Michael Alm's workshop storage cabinet


In this video, Michael Alm builds a storage cabinet for his workshop.

When Michael Alm builds shop funiture, he likes to try out techniques that he hasn't done before. In this project, he tries kerf bending, panel door making, and a little bit of veneering.

You can find more great projects and techniques from Michael Alm at his website.

Featured Tools:


Rockler clamp-it corner clips

Rockler Clamp-It Clips


Rockler marking and measuring pouch

Rockler Marking and Measuring Pouch


Rockler pock-it hole clamp jig

Rockler Pock-it Hole Clamp with Quick Release


Rockler bandy clamps of various sizes

Rockler Bandy Clamps


Rockler surefoot aluminum bar clamps

Rockler Sure-Foot Aluminum Bar Clamps


Rockler pro-lift router lift

Rockler Pro Lift Router Lift


Rockler two piece rail and stile shaker door router bit set

Rockler Two Piece Rail/Stile Shaker Cutter Router Bit Set


Rockler silicone glue keeper tray

Rockler Silicone Glue Keeper


Michael Alm: This video is sponsored by Rockler. Hey, everyone, welcome back to the workshop Michael Alm here. This week we are continuing the project of building this storage cabinet for my shop. In the last video, I built the tambour section, and in this video I'm going to make some matching sides. I just took the tambour section and traced it out onto a sheet of plywood and cut it out with my track saw.

With two side panels cut to width, I could then cut them the height on the cross-cut sled on my table saw. I took those panels back over to the tambour section, just to double-check that curve and make sure I got it just right. Then you go over to the bandsaw, cut it out to rough shape, and then head over to the sander and refine that shape.

With the sides of the cabinets all ready to go I could then make the bottoms and the tops. The bottoms are a little bit wider than the tops, just because the top has that front rounded edge. I decided to go with pocket-hole joinery on most of the cabinet, just because I want to be able to disassemble this if I need to move it or change anything, and it's just a really quick way to build shop furniture.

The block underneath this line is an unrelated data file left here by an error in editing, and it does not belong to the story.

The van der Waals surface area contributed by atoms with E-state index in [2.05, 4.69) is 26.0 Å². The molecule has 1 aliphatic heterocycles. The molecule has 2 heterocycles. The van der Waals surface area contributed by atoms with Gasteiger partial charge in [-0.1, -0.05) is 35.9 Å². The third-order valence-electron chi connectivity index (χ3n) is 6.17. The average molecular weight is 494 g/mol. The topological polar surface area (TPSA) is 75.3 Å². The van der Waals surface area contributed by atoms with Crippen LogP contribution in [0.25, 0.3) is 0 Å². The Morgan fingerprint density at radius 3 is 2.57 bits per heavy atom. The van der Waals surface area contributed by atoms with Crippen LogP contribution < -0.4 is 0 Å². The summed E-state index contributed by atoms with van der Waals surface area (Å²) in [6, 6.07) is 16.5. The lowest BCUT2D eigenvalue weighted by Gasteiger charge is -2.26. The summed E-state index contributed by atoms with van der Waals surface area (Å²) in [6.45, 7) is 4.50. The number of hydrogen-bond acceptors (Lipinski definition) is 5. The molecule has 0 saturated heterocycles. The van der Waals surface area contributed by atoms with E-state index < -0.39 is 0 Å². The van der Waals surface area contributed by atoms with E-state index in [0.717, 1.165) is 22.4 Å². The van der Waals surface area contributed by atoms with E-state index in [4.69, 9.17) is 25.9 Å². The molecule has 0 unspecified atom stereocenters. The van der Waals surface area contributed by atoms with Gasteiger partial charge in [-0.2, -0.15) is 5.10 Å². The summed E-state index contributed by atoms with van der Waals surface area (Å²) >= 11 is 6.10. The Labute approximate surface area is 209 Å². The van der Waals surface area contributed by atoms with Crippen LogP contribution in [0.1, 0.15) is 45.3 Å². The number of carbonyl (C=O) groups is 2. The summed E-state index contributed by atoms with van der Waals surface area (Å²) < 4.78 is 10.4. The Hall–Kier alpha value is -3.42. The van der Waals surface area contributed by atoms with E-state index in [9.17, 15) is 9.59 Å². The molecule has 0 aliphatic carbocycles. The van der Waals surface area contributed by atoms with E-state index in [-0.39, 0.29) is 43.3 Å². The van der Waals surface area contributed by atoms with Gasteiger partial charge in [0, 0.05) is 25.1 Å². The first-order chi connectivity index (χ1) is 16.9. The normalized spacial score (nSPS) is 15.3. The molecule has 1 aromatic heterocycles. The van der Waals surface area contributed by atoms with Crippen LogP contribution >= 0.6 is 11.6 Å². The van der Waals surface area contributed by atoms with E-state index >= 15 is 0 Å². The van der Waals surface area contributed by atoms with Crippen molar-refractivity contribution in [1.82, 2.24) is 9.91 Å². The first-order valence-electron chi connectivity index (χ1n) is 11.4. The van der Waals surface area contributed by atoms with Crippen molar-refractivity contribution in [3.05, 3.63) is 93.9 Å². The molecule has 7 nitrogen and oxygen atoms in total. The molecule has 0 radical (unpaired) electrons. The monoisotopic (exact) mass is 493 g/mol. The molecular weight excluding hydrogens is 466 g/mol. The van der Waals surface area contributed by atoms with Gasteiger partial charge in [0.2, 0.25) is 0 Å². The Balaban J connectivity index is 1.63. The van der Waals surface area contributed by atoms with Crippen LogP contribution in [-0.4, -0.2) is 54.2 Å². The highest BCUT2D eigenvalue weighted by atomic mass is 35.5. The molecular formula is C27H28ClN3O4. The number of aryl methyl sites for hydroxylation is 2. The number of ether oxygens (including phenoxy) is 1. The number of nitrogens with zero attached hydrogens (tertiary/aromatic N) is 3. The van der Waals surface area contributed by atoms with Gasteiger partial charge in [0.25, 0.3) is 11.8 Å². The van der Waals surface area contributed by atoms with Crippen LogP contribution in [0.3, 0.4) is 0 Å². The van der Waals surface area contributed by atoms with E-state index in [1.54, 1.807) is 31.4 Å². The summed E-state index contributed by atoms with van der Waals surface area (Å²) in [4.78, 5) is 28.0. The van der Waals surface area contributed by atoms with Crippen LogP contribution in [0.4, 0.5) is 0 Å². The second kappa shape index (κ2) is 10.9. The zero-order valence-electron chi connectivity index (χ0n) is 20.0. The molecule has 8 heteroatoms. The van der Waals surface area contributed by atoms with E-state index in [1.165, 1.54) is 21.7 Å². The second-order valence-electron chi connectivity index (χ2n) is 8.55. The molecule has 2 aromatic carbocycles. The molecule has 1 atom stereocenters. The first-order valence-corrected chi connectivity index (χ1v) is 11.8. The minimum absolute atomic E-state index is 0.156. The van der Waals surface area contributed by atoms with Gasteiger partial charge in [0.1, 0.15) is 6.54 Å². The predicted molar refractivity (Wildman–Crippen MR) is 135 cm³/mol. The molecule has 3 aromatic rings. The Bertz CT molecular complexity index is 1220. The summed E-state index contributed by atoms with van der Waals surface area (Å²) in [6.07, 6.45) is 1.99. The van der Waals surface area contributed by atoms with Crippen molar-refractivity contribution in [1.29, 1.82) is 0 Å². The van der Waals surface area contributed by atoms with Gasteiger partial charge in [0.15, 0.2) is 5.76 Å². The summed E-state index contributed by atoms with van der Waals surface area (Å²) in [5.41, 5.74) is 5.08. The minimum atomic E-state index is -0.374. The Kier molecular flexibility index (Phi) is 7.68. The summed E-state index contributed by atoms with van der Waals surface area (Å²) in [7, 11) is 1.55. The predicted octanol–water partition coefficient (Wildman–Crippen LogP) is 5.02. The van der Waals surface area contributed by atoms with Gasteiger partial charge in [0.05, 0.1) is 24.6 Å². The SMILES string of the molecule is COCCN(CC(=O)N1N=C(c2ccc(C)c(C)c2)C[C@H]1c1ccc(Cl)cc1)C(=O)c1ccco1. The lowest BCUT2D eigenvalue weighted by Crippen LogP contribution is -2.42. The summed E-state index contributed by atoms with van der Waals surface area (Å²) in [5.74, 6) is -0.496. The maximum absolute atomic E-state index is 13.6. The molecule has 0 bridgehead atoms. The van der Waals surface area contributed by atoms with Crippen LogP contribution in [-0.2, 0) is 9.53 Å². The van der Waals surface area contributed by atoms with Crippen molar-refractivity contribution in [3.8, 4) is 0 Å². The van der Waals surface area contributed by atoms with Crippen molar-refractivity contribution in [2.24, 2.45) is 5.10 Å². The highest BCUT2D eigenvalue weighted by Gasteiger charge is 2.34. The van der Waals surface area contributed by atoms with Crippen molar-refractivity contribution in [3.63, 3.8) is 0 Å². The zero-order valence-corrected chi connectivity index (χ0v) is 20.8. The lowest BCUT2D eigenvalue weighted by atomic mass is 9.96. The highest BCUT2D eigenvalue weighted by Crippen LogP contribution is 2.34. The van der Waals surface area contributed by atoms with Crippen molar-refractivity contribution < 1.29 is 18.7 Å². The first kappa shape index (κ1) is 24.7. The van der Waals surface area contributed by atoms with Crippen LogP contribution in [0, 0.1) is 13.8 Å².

Now, I can start assembling the parts. I'm using this quick clip from Rockler to clip it together, and then I've got another clamp that I just got from Rockler which is made for pocket-hole joinery. It actually holds inside of one of the pockets and locks the whole thing together. Super handy.

With the left-side made I can lay down the tambour to connect it. When I laid it down the whole thing opened up on me suddenly, which gave me a bit of a spook but it was fine, just a little bit surprising. Anyway, I was able to attach the left-hand side using a couple of pipe planks, and of course pocket-hole screws.

You might be wondering why I have a sheet of plywood underneath the different side sections when I'm attaching them. It's because I attached the hanging cleat on the back of the tambour section prematurely. It was just a spacer that is the same thickness as the cleat.

My plan for this whole piece is to make sure that it's modular. I can take it apart, hang it in individual parts, and then reassemble it. In order to do that, I need some sections that square up the cabinet, and also support the hanging cleat.

Each one's going to get their own individual cleat because they need to be separated, that's what these sections are, they're just support sections that will keep the cabinet square and also provide a space for me to attach that cleat.

I will admit that I'm designing this a little bit on the fly and when that happens, I always have little tiny oversights. This was one. I know that the cleats going to be half an inch out, I needed a little bit of a spacer. Used it as a chance to add just a little bit more of that ply outward. I think it ended up looking pretty good. One of those details most people probably won't notice.

With my blade set at a 45-degree angle, I could then start cutting out the cleats. You'll notice they're tall. That's mostly because the tambour gets in the way in the middle section, and then I match the two sides up to the height that I made for the tambour.

I start by nailing in those cleats with a brad nailer and using the wall-mounted cleat as a straight edge. Then I reinforced those cleats with a couple of deck screws. When it came to hanging the wall-mounted cleat, I just found the studs, I found three of them in there, and then made sure it was really nice and level. Then, I could disassemble the whole cabinet. This time I was ready for the tambour to open up on me.